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How To Film A Successful Crowdfunding Video

Lauren Colman Business 0 Comments

Crowdfunding sites like Kickstarter and Indiegogo have raised billions of dollars for thousands of entrepreneurs, and have become a viable (and often, the most popular) method of startup financing.

But while thousands of people have benefitted from crowdfunding campaigns, many thousands more have reached the end of their campaigns empty-handed. What makes a crowdfunding campaign successful?

There are a lot of variables but, according to Kickstarter, project with videos succeed at a much higher rate than projects without (50% vs. 30%), and more than 80% of projects feature some kind of video pitch. If you don’t have a video, then, you have a 70% chance of failing at your crowdfunding campaign.

Creating a crowdfunding video is easy enough that anyone with access to a smartphone can do it, but difficult enough that a lot of people get it wrong. If your video is bad, people will assume that your product will be bad, too—and no one wants to fund a bad product.

Here’s how to do it right:

Plan (More Than You Think You Need To)

The majority of your effort (yes, before you pick up a camera) should go into planning your crowdfunding video. You might be tempted to wing it, but your lack of prep will show. Before you start writing, sit down and watch as many crowdfunding videos as you can find (especially ones similar to your own idea). Make note of what grabs your attention, and what makes you want to close the tab.

When writing your script, remember that you want your audience to:

  • Understand who you are.
  • Understand the story behind your project.
  • See how your rewards (and your product) could benefit them personally.
  • See how your product could benefit other people, once it’s created.
  • Give you money.

As an example, you could address each of these points by:

  • Letting your personality shine through, and briefly talking about yourself and your passion.
  • Talking about what lead you to this moment in time—previous successes or failures, moments of inspiration, the hours of hard work you’ve put in.
  • Discussing some common pain points that are relatable, and demonstrating how you address these pain points.
  • Talking about your vision for the future of your product, such an an expansion.
  • Explicitly asking for the viewer’s support (this is very important, and should be the last thing in your video).

Shoot Your Video

You don’t need to drop a stack of cash on pricey equipment—if you have a smartphone, you have a camera. Since your video will be viewed on your Kickstarter page (or on Vimeo, YouTube, or another video hosting/crowdfunding site), it doesn’t need to be shot with the same caliber of camera you’d use to capture video for the big screen. If it has a good camera and you have a way of keeping it stable, your phone will do just fine.

You should, however, spend a few bucks on a microphone. As with any video, the audio is essential. You’re explaining to your audience why they should give you money. If they’re having a hard time hearing what you’re saying, their wallets will stay shut. Get a lavalier (lapel) mic, a handheld mic, or spend a little extra for a shotgun mic.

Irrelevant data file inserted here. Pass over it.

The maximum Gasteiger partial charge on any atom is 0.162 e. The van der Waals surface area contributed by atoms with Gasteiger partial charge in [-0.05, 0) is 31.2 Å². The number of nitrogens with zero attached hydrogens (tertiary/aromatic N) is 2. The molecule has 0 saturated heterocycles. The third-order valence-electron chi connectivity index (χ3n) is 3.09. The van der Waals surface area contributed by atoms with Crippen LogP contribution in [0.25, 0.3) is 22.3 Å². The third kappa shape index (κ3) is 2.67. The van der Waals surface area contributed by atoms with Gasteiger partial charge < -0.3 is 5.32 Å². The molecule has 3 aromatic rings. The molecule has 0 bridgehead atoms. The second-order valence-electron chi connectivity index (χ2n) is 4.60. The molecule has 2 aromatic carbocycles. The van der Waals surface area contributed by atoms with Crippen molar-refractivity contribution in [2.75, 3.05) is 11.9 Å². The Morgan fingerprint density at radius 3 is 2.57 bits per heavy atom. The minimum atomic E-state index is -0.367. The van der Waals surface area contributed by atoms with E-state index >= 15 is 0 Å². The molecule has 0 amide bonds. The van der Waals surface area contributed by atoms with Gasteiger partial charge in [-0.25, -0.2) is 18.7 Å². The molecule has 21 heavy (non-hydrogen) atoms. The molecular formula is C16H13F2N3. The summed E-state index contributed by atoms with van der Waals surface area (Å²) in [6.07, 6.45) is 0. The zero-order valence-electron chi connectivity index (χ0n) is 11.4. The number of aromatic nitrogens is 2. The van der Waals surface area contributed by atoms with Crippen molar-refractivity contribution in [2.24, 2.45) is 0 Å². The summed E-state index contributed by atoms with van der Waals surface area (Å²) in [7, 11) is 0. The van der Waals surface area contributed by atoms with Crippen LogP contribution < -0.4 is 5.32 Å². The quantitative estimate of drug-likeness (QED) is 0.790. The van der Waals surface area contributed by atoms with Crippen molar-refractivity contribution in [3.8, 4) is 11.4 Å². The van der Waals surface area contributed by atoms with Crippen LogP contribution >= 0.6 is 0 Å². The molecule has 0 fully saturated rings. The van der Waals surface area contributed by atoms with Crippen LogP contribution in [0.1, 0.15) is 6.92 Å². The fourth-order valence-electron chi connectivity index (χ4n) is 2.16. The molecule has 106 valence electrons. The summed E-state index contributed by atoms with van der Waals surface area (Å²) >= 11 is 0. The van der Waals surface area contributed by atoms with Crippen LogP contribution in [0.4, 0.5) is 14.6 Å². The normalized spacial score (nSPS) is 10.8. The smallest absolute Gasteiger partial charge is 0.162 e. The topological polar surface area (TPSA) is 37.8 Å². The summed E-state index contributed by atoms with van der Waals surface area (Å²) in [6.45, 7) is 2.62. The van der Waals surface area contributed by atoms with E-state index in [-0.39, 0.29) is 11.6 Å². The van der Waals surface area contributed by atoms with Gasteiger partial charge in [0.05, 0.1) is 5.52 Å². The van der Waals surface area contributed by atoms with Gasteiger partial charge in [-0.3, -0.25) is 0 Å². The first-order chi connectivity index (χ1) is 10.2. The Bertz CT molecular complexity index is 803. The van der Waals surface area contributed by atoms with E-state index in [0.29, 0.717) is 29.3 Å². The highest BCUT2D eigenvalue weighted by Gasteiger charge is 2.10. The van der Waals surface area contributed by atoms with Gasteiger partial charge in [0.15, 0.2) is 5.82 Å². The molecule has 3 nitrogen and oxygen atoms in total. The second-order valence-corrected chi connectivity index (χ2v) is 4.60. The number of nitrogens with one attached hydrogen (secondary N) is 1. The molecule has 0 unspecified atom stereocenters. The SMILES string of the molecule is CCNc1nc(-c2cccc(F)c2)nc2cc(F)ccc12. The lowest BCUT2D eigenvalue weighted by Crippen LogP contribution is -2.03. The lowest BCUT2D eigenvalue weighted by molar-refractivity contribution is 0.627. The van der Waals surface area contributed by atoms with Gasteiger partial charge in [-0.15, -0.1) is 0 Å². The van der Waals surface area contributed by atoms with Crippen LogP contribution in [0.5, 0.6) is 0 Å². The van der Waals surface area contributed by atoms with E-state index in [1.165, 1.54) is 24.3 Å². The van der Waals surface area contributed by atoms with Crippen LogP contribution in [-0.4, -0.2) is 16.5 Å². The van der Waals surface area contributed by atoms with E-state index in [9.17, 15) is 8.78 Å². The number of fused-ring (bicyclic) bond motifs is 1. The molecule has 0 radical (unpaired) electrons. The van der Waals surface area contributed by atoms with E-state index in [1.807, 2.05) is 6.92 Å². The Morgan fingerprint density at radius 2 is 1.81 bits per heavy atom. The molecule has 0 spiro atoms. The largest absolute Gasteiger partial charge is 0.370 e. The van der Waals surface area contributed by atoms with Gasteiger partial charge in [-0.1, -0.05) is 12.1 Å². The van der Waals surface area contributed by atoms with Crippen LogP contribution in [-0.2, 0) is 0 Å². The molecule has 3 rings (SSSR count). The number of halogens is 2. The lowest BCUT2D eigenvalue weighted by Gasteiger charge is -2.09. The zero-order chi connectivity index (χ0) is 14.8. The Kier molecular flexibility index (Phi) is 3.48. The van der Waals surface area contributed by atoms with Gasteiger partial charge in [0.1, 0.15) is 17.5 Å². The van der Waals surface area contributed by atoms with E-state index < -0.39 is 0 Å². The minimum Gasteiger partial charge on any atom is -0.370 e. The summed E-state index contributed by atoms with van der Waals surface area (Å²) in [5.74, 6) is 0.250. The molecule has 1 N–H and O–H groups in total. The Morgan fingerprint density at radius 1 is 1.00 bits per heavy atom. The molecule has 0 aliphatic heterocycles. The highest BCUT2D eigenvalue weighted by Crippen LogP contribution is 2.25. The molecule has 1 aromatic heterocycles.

Make sure you (and your product) are well lit, ideally using natural lighting. Choose a background that matches your campaign—your buddy’s grungy garage is fine if you’re launching a smartphone-controlled garage door opener, but not if you’re trying to sell people on a curated snack box subscription.

Don’t forget to explicitly ask for money. It may feel awkward or unnatural to ask for financial support, but asking directly is the best way to call your viewer to action.

Edit Without Mercy

Time to start cutting clips! You’ll probably feel pretty attached to every second of video you’ve shot, so consider asking someone else to help you identify what’s unnecessary.

Your video can be a few minutes long, but your audience will make up their minds in the first ten seconds whether or not to continue to engage with your video. Put your best and most relevant footage up front, show your product, and capture their interest before they move on to another tab.

Using background music is a good idea, as long as you take the steps to do it correctly. Sites like Kickstarter are very strict about enforcing copyrights, so make sure you have the rights to whatever music you choose. Don’t let it overwhelm your video—keep background music levels low enough that your vocals can be clearly heard. You can increase the volume when no one’s talking.

Once you have the bones of your video together, add captions, video annotations, and title cards to give your audience more information about yourself (or your company) and your product. For more information about adding captions and other text to your video, visit the WeVideo Academy.

The Most Important Takeaways

For your best shot at crowdfunding success:

  • Make a video to increase your odds of success (50% vs. 30%),
  • Write a script which showcases your personality and the benefits of your product, and rehearse,
  • Get a decent microphone,
  • Shoot in a well-lit area that matches your campaign,
  • Get to the good stuff within ten seconds and keep your video short,
  • Add supporting text to your video, and
  • Explicitly ask for financial support.